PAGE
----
October 2, 2013
The Farm Bill expired Oct. 1, same day the federal government shut down. Congress can't agree on a budget. A main point of contention is funding for the new health care law, the Affordable Care Act, known as Obamacare. How is this federal government shutdown affecting Iowa farmers so far? What do they have to say?
BUSY HARVEST: At harvest this fall farmers are aggravated by failure of Congress to pass a new farm bill. Expiration of 2008 farm bill Oct. 1 is unlikely to prompt lawmakers to pass a new farm bill soon. Popular programs (food stamps, program payments, crop insurance) remain in place and won't stop functioning.
Merlin Komarek of Protivin in northeast Iowa says: "There are times I'd like to boot each Congressman out of office and the president too. If anyone else performed their job so poorly, they would not be employed. The politicians in Washington, D.C. are too bull-headed to compromise on a farm bill. Then they shut the government down. The first people to not get paid are our military personnel, who are doing a heck of a lot more good for our country than our Congress is, and all the way up to and including our president."
Farmer sees a remedy to inaction of Congress—don't pay them!
Komarek adds, "There is one easy remedy to solve this: Congress and the president are the ones who should not get paid during a shutdown. Also, they need to buy their own health insurance like everyone else, and if they want to have 'Cadillac' coverage, it's their expense to be covered by money from their own pockets!
"When Congress considers raising its own salaries," he says, "the public should vote on it. When Congress votes themselves a pay raise, like they do periodically, that's the dumbest thing I ever heard of. When I'm working and I think I deserve a raise, I can't just say 'pay me more.' We have a do nothing Congress."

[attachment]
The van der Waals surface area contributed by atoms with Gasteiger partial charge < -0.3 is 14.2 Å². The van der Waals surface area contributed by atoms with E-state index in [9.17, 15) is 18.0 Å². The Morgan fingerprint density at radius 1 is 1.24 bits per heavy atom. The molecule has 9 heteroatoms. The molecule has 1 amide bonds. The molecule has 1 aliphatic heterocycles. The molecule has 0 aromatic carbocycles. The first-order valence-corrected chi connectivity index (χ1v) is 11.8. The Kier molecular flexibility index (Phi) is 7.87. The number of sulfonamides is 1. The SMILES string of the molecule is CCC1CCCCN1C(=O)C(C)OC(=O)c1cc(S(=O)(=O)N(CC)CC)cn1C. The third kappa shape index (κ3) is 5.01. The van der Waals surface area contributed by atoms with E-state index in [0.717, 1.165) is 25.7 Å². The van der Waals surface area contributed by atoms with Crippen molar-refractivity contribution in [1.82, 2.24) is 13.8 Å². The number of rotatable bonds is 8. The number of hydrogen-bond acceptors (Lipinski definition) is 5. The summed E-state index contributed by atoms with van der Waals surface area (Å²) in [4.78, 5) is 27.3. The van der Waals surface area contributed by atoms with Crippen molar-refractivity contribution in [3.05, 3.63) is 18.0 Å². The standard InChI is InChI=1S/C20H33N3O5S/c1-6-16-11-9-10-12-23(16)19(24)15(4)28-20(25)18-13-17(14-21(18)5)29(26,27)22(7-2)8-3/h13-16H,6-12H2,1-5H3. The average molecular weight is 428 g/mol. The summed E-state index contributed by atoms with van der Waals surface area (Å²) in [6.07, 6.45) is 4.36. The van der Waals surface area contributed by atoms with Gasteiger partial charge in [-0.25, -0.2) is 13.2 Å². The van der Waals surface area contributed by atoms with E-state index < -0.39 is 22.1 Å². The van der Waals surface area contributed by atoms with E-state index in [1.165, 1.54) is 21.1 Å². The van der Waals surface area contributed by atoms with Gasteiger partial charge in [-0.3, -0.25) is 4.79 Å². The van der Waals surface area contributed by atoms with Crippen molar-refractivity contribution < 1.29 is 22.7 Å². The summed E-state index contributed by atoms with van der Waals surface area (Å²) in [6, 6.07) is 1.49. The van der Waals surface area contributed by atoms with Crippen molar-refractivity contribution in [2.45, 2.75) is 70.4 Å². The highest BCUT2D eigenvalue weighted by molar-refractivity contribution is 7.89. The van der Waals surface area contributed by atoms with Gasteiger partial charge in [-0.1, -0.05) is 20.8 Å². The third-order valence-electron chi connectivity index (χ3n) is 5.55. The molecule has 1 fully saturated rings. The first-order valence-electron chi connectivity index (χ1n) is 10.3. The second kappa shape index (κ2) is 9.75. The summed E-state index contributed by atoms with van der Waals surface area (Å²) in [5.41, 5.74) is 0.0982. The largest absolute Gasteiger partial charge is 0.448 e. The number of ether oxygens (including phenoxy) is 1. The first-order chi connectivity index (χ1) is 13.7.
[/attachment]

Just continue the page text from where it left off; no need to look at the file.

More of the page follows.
Federal shutdown is affecting Iowa farmers in several ways
Talking with Iowa Secretary of Agriculture Bill Northey today I asked him how the shutdown and slowdown of USDA agencies and functions is affecting the Iowa Department of Agriculture and Land Stewardship. Northey explained that IDALS employees who work in his department's Soil Conservation Division out in the state actually work in offices of USDA's Natural Resources Conservation Service, which has an office in each county. It's a federal-state partnership between NRCS and the local Soil and Water Conservation Districts in Iowa. Each county is a SWCD.~~~PAGE_BREAK_HERE~~~
NRCS offices are closed during the federal shutdown, so the state-employed soil and water conservation employees in SWCD offices have to find another place to work out of. Conservation district employees, those paid by the state of Iowa, are being allowed to set up temporary offices in ISU Extension facilities in the counties," says Northey. "Some have found other locations. ISU Extension is great to work with. We really appreciate Extension helping us and our employees."
Contact IDALS with soil conservation questions during shutdown
The Iowa Department of Agriculture & Land Stewardship's employees who work in NRCS facilities will be working from alternate locations. During the federal shutdown, IDALS conservation employees can be contacted through the state ag department's office in Des Moines. Iowans with questions for state soil secretaries and state soil technicians can contact the IDALS office in Des Moines at 515-281-5258 for assistance.